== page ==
Therefore, after recessions, the output index tends to grow more quickly than labor compensation. The result is a drop in the labor share of about 1. Over the next five quarters, output and labor compensation grow at similar rates, leaving the labor share essentially unchanged. Typically, following a recession, the number of hours worked per employee increases as firms observe faster economic growth. Subsequently, employment rises, and as the surplus of labor diminishes, wages finally begin to increase, on average.

As previously noted, the labor share is one of two components that can contribute to a gap between real hourly compensation and labor productivity. The other contributor is the percentage-point difference between the deflator that BEA applies to nonfarm business output and the Consumer Price Index CPI —based deflator that BLS applies to the compensation component of its hourly compensation series; 29 that is,. From to , real hourly compensation increased at about the same rate as labor productivity, resulting in a relatively small 0.

See figure 5. Then, real hourly compensation began to lag further behind labor productivity during the s, and the gap has continued to widen. From the early s until the turn of the century, the difference in deflators accounted for virtually all of the gap between real hourly compensation and labor productivity. However, since , the decline in the labor share has contributed more than in any previous period.

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Over this year period, labor productivity has grown 1. As Robert Solow observed, examining movements in the labor share within component industries can shed light on the variation in the aggregate labor share. To estimate these contributions, we constructed measures of the labor share for the industries that make up the nonfarm business sector. BEA publishes data on the components of industry value-added output, including labor compensation, from through To be consistent with our earlier analysis, we restricted these data to the nonfarm business sector by subtracting industry-level nonprofit output from both output and compensation in industries for which BEA estimates data for nonprofits.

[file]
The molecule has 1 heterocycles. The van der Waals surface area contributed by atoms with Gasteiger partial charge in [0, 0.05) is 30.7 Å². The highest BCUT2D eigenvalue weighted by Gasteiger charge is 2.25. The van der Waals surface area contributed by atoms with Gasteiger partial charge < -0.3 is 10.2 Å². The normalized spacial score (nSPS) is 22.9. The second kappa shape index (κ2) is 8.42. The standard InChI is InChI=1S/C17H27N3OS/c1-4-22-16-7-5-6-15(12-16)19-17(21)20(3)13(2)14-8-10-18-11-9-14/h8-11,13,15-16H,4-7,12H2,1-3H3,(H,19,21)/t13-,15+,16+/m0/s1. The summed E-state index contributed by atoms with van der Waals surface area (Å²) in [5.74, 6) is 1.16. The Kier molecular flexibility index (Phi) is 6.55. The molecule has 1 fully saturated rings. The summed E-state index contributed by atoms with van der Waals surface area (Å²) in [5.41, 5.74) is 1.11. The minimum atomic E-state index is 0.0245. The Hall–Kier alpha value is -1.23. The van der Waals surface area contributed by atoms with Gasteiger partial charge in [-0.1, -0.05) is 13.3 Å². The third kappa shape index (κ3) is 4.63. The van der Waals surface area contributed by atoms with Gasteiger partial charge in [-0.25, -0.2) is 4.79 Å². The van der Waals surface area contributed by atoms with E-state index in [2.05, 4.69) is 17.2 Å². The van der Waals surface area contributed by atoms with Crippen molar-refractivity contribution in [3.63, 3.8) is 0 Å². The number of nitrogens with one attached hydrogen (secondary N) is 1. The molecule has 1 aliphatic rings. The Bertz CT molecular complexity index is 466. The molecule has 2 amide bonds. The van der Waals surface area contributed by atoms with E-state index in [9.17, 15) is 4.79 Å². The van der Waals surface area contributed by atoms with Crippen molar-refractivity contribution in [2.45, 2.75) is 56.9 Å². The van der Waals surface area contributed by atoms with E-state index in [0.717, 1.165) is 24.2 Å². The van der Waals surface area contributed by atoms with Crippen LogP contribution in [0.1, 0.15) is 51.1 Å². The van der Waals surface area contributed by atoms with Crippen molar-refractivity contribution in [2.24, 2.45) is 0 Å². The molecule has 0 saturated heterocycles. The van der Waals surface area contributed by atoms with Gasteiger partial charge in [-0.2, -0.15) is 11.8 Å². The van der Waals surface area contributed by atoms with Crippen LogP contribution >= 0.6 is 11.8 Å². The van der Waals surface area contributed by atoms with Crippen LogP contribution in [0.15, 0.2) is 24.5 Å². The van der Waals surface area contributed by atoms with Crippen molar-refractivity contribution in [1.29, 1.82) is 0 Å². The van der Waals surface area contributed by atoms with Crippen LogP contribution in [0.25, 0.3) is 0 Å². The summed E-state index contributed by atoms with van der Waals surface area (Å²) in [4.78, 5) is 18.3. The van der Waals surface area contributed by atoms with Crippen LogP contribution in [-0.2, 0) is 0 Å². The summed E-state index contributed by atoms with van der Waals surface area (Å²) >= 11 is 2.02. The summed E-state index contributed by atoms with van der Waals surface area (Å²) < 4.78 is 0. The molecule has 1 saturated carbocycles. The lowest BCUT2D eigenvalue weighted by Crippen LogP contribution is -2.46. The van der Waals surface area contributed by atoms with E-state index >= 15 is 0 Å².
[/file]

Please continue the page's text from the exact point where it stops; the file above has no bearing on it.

Note also that the BEA industry-level compensation data are employee-only data, so our analysis here addresses just the employee compensation portion of the decline in the labor share, not the proprietor-based portion.

Industry-level labor share values from to are shown in table 1. There were declines in the labor share in eight industries, increases in five industries, and no change in one. The largest percentage-point declines in the labor share were in mining from 37 percent to 22 percent and nondurable goods manufacturing from 49 percent to 34 percent.

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The largest increase was in other services except government , whose labor share grew from 39 percent to 44 percent. The aggregate labor share declined from Note that these shares are lower than the published labor share estimates for the nonfarm business sector; the disparity is due to several methodological differences between the industry series we used in our estimations for this article and the data used in constructing the published BLS major-sector series.

Declines in durable goods manufacturing and nondurable goods manufacturing were responsible for 2. Over the same period, several industries showed gains in their labor share—led by professional and business services, which contributed 2. To ascertain these two effects, we decomposed the change in the weighted average labor share from to in the following manner:. Change in weighted labor share. The three factors that determine the change in the weighted labor share are presented in table 2. The change in the weighted labor share for each sector shown is in the first column. This term is shown in the second column of the table. This term appears in the third column of the table. The third term under the summation sign gives the interaction between the changes in the industry labor share and the changes in the output share.